G4S has also been accused of providing security equipment and personnel to shops, supermarkets and businesses in illegal settlements in the West Bank. After a merger with the Israeli security firm Aminut, the company provides security services in the West Bank. Israeli settlements in the occupied territories are illegal under international law.

Clearly, this apparent complicity in human rights abuses at home and abroad were not enough for the government, or Logoc, the organizers of London 2012, to think twice about awarding G4S the enormous Olympics contract. Perhaps there is no surprise there. But will the mess they’ve made of Olympic security be enough to stop the government from awarding the firm yet more money and responsibility? It doesn’t look hopeful.

In the aftermath of the 2008 financial crisis, Britain is run by a Conservative-led coalition focused on cutting public spending.

Police forces in England and Wales are facing budget cuts of 20 percent by 2015, which alongside pressure to keep up tough law and order, means outsourcing and privatization on an unprecedented scale. G4S is far from being the only company to gain from this, with Reliance and Serco also competing for big contracts, but thus far, it has been a big beneficiary. G4S was recently awarded a £200m contract to take over half of the civilian duties of the Lincolnshire police force. Ed Miliband, the leader of the Labour Party, has called for a pause on all new contracts until there has been a review into G4S’s “ability to deliver.” The government rejected his call, with the policing minister Nick Herbert saying that although the Olympics incident was “lamentable,” it was a “one-off event.”

The UK now has the largest private prison sector in Europe, and it looks set to get substantially bigger over the next decade. Much like the growth in the asylum market, this has happened almost unnoticed. Why does this matter? Put simply, as the case of G4S illustrates, these firms are unregulated and unaccountable. They do not have the same obligations to the public that state bodies – at least in principle – are committed to, and they have no ethical compulsion in the business they do worldwide.

With the Olympics debacle putting at least a temporary cloud over G4S’s dealings in Britain, a line from that theme song seems prescient: “But consider all you have at stake/The time is now, don’t make a mistake.”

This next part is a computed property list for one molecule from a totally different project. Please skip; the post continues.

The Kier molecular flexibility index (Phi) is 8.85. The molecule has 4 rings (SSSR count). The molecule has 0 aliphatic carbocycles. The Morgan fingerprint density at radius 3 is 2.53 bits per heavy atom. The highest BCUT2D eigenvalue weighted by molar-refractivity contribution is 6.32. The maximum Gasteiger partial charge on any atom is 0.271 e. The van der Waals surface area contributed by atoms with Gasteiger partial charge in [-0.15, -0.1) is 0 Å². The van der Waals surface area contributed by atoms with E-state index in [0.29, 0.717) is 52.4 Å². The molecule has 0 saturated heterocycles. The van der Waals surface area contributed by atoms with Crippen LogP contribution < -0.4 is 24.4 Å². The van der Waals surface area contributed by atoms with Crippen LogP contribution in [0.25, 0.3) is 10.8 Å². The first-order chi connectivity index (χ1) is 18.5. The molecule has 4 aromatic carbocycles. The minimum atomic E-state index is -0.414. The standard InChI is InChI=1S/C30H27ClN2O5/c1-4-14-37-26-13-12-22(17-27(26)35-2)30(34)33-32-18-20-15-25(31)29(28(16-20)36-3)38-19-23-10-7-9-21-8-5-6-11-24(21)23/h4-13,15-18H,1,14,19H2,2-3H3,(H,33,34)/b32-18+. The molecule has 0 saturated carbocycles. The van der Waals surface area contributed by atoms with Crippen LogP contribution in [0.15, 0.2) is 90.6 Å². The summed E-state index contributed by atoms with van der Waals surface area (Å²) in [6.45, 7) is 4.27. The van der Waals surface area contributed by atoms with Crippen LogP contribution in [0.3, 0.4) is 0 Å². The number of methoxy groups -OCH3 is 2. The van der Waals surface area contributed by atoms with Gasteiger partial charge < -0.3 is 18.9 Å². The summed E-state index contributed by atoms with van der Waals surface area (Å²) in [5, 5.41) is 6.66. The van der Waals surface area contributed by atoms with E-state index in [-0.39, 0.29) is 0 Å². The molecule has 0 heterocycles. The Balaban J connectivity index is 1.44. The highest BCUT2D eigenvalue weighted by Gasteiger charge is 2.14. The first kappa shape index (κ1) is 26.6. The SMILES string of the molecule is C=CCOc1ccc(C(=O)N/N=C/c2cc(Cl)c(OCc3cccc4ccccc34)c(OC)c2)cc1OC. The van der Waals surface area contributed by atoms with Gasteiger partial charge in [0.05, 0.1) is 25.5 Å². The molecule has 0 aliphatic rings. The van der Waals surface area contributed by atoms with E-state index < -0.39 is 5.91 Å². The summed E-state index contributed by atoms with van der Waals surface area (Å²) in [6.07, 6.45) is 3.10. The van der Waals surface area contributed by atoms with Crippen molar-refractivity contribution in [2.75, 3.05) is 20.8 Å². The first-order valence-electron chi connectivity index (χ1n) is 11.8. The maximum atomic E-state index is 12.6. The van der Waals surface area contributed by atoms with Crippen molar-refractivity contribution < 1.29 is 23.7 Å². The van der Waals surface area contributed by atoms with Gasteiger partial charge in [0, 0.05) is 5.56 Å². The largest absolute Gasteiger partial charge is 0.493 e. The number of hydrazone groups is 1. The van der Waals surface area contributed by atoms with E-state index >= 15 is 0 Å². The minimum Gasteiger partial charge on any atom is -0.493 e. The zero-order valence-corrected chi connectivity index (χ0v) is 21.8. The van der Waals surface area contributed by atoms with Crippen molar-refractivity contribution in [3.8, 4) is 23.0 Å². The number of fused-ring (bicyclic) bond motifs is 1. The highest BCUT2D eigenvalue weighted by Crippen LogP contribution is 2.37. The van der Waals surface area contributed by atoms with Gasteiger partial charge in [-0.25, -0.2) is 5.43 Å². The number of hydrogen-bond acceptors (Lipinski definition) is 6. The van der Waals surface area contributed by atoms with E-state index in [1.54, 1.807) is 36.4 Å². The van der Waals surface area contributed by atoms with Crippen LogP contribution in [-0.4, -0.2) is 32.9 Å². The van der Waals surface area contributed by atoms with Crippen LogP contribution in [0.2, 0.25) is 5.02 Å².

As the firm prepares to take control of yet more police forces and asylum services, perhaps those mistakes don’t have consequences after all.

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  1. The UK would not require “detention centres” if the failed asylum seekers would turn up for legal deportation when notified to do so – they don’t – so the seekers have to be collected and held in “detention centres” until deportation.

    Jimmy Mubenga had to be physically restrained due to the fact that he struggled during his legal deportation. Thrashing about and struggling once on the ’plane is an oft used tactic by failed seekers in the hope that they will be taken off the ’plane and avoid deportation. Apparently Mubenga’s anti-deportation tactic backfired.

    “In 2010 alone, a record 773 complaints were lodged against G4S by detainees, including 48 claims of assault.” …. well, the detainees would complain, wouldn’t they, all part of their tactics to avoid deportation, and perhaps, on their lawyers’ advice, perhaps an opportunity to claim some financial compensation. Previously they have complained by burning down “detention centres”.

    Asylum seekers are not “some of the most vulnerable people in our society”. Asylum seekers are not part of our society – they are making claims to become part of our society. “some of the most vulnerable people in our society” are our own homeless, our own elderly, our own sick and even our own children.